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Things Fall Apart – Chinua Achebe

 
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Posted May 9, 2016 by

Things Fall Apart – Chinua Achebe – 1958

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The following is a compilation of discussions and reviews from the previous version of our website. We hope you enjoy these older deliberations. Just beware, there may be spoilers in here. To add your own review or remarks, please scroll down to the comment box. — ReadLit Team

Posted by guillermo maynez on 19/11/2015, 12:27:36

Before this, I had only read (with our former book club) a book by an African author: “A Grain of Wheat”, by Ngugi Wa Thiong’o. I liked it well enough. Now I read what is surely the most famous novel by any African author, and found it really excellent. I’m sure most or all of you have read it. Things Fall Apart by Chinua Achebe has one crucial strength: he never presents the Igbo traditional culture as saintly, paradisiacal or even peaceful. Okonkwo is a violent, macho guy even by his community’s standards. The reader may understand the fact that he wants to thoroughly dissociate from his father’s image (the usual good-natured loser), but the harshness with which he treats his wives and children is sometimes appalling. Nor he fails to recognize several advantages of the Western civilization accruing on the Igbo communities: stores, hospitals, schools. Nevertheless, the whites are cruel and haughty, indifferent to the emotions of their new subjects and disruptive of their communities and culture which is, like every other culture, questionable but not necessarily worse. This ambiguity makes for a powerful tale, far from preaching or simple nostalgic romanticism.

What do you think of it?

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Posted by Lale on 20/11/2015, 13:15:23

I absolutely loved this book. Sheer brilliance. “Proverbs are the palm-oil with which words are eaten.”

The irreversibility of colonialism is devastating and frustrating.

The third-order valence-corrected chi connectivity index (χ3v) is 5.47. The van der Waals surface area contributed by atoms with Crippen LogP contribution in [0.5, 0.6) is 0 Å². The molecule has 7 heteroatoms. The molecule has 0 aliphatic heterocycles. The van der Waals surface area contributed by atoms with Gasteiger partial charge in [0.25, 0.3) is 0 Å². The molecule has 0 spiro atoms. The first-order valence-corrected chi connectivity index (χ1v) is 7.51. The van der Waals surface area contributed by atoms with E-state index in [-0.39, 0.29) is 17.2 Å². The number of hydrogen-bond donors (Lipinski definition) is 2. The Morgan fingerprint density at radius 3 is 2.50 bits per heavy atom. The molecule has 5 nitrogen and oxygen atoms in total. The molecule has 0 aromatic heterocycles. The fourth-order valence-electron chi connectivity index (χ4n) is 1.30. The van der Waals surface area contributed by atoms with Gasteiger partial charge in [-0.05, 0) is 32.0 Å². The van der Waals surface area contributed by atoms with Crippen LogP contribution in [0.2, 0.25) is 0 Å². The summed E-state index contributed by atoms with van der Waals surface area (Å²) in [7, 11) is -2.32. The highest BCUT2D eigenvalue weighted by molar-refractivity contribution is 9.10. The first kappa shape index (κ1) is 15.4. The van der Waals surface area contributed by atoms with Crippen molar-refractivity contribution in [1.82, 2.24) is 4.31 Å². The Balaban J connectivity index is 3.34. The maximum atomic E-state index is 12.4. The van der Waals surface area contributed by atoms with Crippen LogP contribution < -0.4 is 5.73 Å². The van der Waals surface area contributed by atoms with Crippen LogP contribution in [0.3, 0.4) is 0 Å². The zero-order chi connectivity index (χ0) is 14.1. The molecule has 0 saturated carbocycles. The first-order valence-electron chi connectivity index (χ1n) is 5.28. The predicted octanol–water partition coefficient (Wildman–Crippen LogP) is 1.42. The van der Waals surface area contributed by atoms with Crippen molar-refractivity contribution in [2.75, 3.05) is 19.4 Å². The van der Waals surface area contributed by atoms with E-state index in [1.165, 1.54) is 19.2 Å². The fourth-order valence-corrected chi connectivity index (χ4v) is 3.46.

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Posted by Sterling on 21/11/2015, 10:55:30

I haven’t replied sooner because I have not read Achebe. I’ve always intended to do so, but I’ve been put off by my understanding that the book is supposedly a direct response to Heart of Darkness, which Achebe found to be deeply racist. Considering that HoD is a resounding indictment of colonialism that makes clear that the debased condition of the Africans in the story is a direct result of European intervention, this seems to me a seriously mistaken reading of Conrad’s great novella. As a result, I’ve been a bit put off. Still, I’m aware that it is the most famous novel in English by a sub-Saharan African author, and I intend to read it.

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Posted by guillermo maynez on 24/11/2015, 11:07:50

That was exactly the reason I, too, was put-off of it for a long time. But the other day I was wandering through my back-room shelf, one of those moments when one is happily at a loss about what to read next, and I decided I would read the book I had not read from the first row (the uppermost), which was farthest to the left. As it is arranged in alphabetical order, that turned out to be Achebe’s. So I read it, and totally forgot about Conrad, as there is no trace of him or his book in “Things Fall Apart”. In fact, as I said, one of the things I liked about it is that Achebe never depicts tribal, pre-European African life as bucolic or peaceful. I think it is a brutally honest portrait of Igbo machismo, violence, and cruelty. Which, of course, does not also forgive Europeans for their own brutality and insensibility. I will forget Achebe’s nonsense against the great Conrad.

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Posted by Lale on 6/12/2015, 10:02:57

I recently read Things Fall Apart and as Guillermo’s review states, I was impressed by the fact that the Igbo community was represented in all its faults, as realistically as possible.

I liked the book very much.

It was one of the books of Literature in Global Context, a course I am a Teaching Assistant for. The books we read were:

Chinua Achebe, Things Fall Apart

Salman Rushdie, East, West – I quite liked these short stories.

Marjane Satrapi, Persepolis – LOVED IT – You must all read this graphic novel.

Junot Diaz, The Brief and Wondrous Life of Oscar Wao – Brilliant

Junichiro Tanizaki, Naomi – LOVED IT.

Lale

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Posted by Sterling on 8/12/2015, 16:07:47

Yes, isn’t Persepolis wonderful? I’ve read relatively few graphic novels, but Persepolis is definitely one of the very best.

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